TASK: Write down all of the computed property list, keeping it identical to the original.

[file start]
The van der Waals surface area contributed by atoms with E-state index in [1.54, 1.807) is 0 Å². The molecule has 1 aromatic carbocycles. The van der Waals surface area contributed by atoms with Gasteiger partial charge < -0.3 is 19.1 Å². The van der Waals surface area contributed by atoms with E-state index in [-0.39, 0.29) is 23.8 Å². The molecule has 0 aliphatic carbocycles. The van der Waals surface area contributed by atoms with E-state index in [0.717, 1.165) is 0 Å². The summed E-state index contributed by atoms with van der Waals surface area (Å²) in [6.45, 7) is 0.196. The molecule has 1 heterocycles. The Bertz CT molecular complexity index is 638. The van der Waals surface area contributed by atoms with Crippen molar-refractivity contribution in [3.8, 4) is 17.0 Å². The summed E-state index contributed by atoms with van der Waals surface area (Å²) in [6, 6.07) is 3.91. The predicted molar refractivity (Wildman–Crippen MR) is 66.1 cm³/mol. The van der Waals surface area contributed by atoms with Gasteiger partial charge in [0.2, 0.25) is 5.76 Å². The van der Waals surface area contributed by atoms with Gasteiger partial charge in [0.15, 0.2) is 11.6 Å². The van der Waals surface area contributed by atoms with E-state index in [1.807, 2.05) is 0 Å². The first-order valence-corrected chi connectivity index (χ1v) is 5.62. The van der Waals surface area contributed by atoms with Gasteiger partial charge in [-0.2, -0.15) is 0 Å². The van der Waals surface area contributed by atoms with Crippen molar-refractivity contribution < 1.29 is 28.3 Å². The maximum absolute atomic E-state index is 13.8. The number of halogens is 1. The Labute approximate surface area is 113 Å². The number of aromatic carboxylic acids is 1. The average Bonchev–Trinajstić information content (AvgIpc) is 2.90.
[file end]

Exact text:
The van der Waals surface area contributed by atoms with E-state index in [1.54, 1.807) is 0 Å². The molecule has 1 aromatic carbocycles. The van der Waals surface area contributed by atoms with Gasteiger partial charge < -0.3 is 19.1 Å². The van der Waals surface area contributed by atoms with E-state index in [-0.39, 0.29) is 23.8 Å². The molecule has 0 aliphatic carbocycles. The van der Waals surface area contributed by atoms with E-state index in [0.717, 1.165) is 0 Å². The summed E-state index contributed by atoms with van der Waals surface area (Å²) in [6.45, 7) is 0.196. The molecule has 1 heterocycles. The Bertz CT molecular complexity index is 638. The van der Waals surface area contributed by atoms with Crippen molar-refractivity contribution in [3.8, 4) is 17.0 Å². The summed E-state index contributed by atoms with van der Waals surface area (Å²) in [6, 6.07) is 3.91. The predicted molar refractivity (Wildman–Crippen MR) is 66.1 cm³/mol. The van der Waals surface area contributed by atoms with Gasteiger partial charge in [0.2, 0.25) is 5.76 Å². The van der Waals surface area contributed by atoms with Gasteiger partial charge in [0.15, 0.2) is 11.6 Å². The van der Waals surface area contributed by atoms with E-state index in [1.807, 2.05) is 0 Å². The first-order valence-corrected chi connectivity index (χ1v) is 5.62. The van der Waals surface area contributed by atoms with Gasteiger partial charge in [-0.2, -0.15) is 0 Å². The van der Waals surface area contributed by atoms with Crippen molar-refractivity contribution < 1.29 is 28.3 Å². The maximum absolute atomic E-state index is 13.8. The number of halogens is 1. The Labute approximate surface area is 113 Å². The number of aromatic carboxylic acids is 1. The average Bonchev–Trinajstić information content (AvgIpc) is 2.90.